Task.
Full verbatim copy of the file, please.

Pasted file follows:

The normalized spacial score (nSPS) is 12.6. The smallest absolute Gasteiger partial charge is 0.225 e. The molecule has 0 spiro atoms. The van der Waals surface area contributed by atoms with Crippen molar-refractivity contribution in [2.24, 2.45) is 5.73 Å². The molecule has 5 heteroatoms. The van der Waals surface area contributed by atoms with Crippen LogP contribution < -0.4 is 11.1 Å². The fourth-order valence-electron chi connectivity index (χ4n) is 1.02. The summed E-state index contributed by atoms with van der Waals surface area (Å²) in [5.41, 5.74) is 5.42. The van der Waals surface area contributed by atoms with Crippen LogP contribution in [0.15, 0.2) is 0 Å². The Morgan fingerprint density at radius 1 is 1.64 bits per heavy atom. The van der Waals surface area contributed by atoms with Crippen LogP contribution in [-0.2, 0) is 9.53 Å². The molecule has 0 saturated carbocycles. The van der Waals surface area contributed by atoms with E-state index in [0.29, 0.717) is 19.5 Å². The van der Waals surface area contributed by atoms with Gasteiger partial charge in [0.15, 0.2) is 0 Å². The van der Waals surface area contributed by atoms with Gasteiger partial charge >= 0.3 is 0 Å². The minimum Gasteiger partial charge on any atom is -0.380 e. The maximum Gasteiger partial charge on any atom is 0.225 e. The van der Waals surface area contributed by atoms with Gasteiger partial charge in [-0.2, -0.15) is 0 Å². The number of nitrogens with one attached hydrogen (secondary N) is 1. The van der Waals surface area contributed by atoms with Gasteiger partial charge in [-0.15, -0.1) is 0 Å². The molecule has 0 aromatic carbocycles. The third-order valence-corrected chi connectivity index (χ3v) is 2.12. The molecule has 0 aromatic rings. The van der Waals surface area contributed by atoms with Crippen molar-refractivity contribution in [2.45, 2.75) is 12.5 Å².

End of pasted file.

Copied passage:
The normalized spacial score (nSPS) is 12.6. The smallest absolute Gasteiger partial charge is 0.225 e. The molecule has 0 spiro atoms. The van der Waals surface area contributed by atoms with Crippen molar-refractivity contribution in [2.24, 2.45) is 5.73 Å². The molecule has 5 heteroatoms. The van der Waals surface area contributed by atoms with Crippen LogP contribution < -0.4 is 11.1 Å². The fourth-order valence-electron chi connectivity index (χ4n) is 1.02. The summed E-state index contributed by atoms with van der Waals surface area (Å²) in [5.41, 5.74) is 5.42. The van der Waals surface area contributed by atoms with Crippen LogP contribution in [0.15, 0.2) is 0 Å². The Morgan fingerprint density at radius 1 is 1.64 bits per heavy atom. The van der Waals surface area contributed by atoms with Crippen LogP contribution in [-0.2, 0) is 9.53 Å². The molecule has 0 saturated carbocycles. The van der Waals surface area contributed by atoms with E-state index in [0.29, 0.717) is 19.5 Å². The van der Waals surface area contributed by atoms with Gasteiger partial charge in [0.15, 0.2) is 0 Å². The van der Waals surface area contributed by atoms with Gasteiger partial charge >= 0.3 is 0 Å². The minimum Gasteiger partial charge on any atom is -0.380 e. The maximum Gasteiger partial charge on any atom is 0.225 e. The van der Waals surface area contributed by atoms with Gasteiger partial charge in [-0.2, -0.15) is 0 Å². The number of nitrogens with one attached hydrogen (secondary N) is 1. The van der Waals surface area contributed by atoms with Gasteiger partial charge in [-0.15, -0.1) is 0 Å². The molecule has 0 aromatic carbocycles. The third-order valence-corrected chi connectivity index (χ3v) is 2.12. The molecule has 0 aromatic rings. The van der Waals surface area contributed by atoms with Crippen molar-refractivity contribution in [2.45, 2.75) is 12.5 Å².